Amazon’s Kindle Fire sold 95,000 units in its first day of pre-orders, which pales next to the Ipad’s 300,000 on its first day. But the Kindle Fire looks to be a slower burn. It’s sold 250,000 units now. By comparison, the Ipad sold 1 million units in its first month, which the Kindle Fire hasn’t matched yet, but it’s only been five days. Some people are reporting it’s on pace to sell 2.5 million units in its first month. Realistically, I think the number should be lower–more on that in a second. But I think the naysayers should learn really fast that this war isn’t over.
So how many will it sell? Given that it’s sold 250,000 pre-orders, and 95,000 of those came on Day 1, it’s averaging 31,000 units per day on ordinary days. So I believe 1,025,000–31,000 x 30, plus 95,000–is a more realistic number. That’s slightly more than the original Ipad.
All summer I read stories about ice-cold demand for non-Ipad tablets. One could conclude that people just don’t want a tablet made by somebody other than Apple, or one can conclude that people just don’t want to pay an Apple price for something not made by Apple. That’s the conclusion I reached, because there are always going to be people who are unwilling or unable to pay $500-$600 for a tablet.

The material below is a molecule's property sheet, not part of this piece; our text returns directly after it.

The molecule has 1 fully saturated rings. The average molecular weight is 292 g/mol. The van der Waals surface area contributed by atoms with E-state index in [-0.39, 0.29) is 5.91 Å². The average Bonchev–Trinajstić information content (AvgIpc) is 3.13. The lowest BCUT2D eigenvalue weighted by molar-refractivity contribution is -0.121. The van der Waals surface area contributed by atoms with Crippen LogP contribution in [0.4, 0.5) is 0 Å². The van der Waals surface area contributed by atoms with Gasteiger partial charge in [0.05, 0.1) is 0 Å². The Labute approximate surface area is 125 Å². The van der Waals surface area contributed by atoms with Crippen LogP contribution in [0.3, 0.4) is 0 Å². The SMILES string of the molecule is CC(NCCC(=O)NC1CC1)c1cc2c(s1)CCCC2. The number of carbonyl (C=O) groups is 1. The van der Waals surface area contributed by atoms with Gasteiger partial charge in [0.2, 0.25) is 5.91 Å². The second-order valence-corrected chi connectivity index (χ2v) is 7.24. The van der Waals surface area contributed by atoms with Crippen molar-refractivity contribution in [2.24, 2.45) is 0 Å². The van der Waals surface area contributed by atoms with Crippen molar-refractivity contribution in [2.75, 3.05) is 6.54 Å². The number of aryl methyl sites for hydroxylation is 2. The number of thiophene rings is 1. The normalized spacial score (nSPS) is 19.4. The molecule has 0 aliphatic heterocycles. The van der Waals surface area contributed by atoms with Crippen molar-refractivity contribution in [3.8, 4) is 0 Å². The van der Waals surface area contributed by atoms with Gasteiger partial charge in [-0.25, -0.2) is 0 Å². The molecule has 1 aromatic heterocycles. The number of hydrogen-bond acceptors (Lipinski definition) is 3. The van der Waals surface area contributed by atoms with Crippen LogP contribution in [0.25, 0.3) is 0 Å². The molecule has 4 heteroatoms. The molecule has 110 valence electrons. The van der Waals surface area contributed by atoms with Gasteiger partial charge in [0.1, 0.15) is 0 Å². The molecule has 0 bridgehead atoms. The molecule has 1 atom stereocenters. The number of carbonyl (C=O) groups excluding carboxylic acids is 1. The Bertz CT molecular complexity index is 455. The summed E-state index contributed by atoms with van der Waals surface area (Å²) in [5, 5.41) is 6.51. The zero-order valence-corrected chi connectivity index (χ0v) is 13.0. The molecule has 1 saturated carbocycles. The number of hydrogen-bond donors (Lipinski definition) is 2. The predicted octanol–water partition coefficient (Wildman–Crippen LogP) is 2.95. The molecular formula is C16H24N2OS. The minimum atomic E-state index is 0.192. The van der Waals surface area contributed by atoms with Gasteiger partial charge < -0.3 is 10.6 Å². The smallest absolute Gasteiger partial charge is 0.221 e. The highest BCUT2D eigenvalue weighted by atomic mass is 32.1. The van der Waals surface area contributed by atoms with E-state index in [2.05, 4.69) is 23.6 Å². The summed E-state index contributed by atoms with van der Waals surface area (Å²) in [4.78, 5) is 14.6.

HP’s fire sale demonstrated that demand for something cheaper than an Ipad, even if that means it’s less capable. And now the Kindle Fire is forcing other competitors to finally lower their prices, so the ice-cold market for non-Ipad tablets could finally heat up, now that someone has forced the issue. The Kindle Fire has already exceeded the Motorola Xoom and the RIM Playbook’s first-month sales figures.
The Kindle Fire has been the butt of some jokes, including an SNL bit that said it would prove popular with parents who always buy the wrong thing. I think it’s way too premature to say that.
To me, the more interesting thing is what happens to the sales come mid-November, once the tablet actually ships. Hundreds of thousands of people–and, likely, a million-plus before it’s all over–bought the device sight unseen. Once people can actually see the tablet, and spend a little time using a friend’s tablet, then we’ll have sales figures to examine that actually mean something.